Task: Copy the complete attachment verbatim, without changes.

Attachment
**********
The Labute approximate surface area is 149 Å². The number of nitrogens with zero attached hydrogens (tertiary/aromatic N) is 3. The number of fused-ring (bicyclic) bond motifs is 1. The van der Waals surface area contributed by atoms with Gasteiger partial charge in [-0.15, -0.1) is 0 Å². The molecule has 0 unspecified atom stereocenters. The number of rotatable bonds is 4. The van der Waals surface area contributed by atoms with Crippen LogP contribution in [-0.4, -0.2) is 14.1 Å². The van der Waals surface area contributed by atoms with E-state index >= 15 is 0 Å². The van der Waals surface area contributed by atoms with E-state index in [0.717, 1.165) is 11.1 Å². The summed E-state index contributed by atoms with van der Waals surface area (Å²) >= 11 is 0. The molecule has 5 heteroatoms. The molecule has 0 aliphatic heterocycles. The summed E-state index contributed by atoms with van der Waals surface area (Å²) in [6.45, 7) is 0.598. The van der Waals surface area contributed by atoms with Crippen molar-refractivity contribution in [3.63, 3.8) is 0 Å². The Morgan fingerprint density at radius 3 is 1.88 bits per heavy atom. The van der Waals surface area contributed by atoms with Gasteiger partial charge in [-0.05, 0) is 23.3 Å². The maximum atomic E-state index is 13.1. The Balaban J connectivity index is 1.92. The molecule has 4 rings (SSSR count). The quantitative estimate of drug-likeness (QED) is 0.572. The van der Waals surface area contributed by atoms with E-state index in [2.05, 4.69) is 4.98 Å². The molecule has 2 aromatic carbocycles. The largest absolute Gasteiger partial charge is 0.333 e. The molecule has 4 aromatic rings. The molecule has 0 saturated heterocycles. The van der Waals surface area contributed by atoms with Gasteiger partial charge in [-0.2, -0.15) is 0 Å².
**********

The Labute approximate surface area is 149 Å². The number of nitrogens with zero attached hydrogens (tertiary/aromatic N) is 3. The number of fused-ring (bicyclic) bond motifs is 1. The van der Waals surface area contributed by atoms with Gasteiger partial charge in [-0.15, -0.1) is 0 Å². The molecule has 0 unspecified atom stereocenters. The number of rotatable bonds is 4. The van der Waals surface area contributed by atoms with Crippen LogP contribution in [-0.4, -0.2) is 14.1 Å². The van der Waals surface area contributed by atoms with E-state index >= 15 is 0 Å². The van der Waals surface area contributed by atoms with E-state index in [0.717, 1.165) is 11.1 Å². The summed E-state index contributed by atoms with van der Waals surface area (Å²) >= 11 is 0. The molecule has 5 heteroatoms. The molecule has 0 aliphatic heterocycles. The summed E-state index contributed by atoms with van der Waals surface area (Å²) in [6.45, 7) is 0.598. The van der Waals surface area contributed by atoms with Crippen molar-refractivity contribution in [3.63, 3.8) is 0 Å². The Morgan fingerprint density at radius 3 is 1.88 bits per heavy atom. The van der Waals surface area contributed by atoms with Gasteiger partial charge in [-0.05, 0) is 23.3 Å². The maximum atomic E-state index is 13.1. The Balaban J connectivity index is 1.92. The molecule has 4 rings (SSSR count). The quantitative estimate of drug-likeness (QED) is 0.572. The van der Waals surface area contributed by atoms with E-state index in [2.05, 4.69) is 4.98 Å². The molecule has 2 aromatic carbocycles. The largest absolute Gasteiger partial charge is 0.333 e. The molecule has 4 aromatic rings. The molecule has 0 saturated heterocycles. The van der Waals surface area contributed by atoms with Gasteiger partial charge in [-0.2, -0.15) is 0 Å².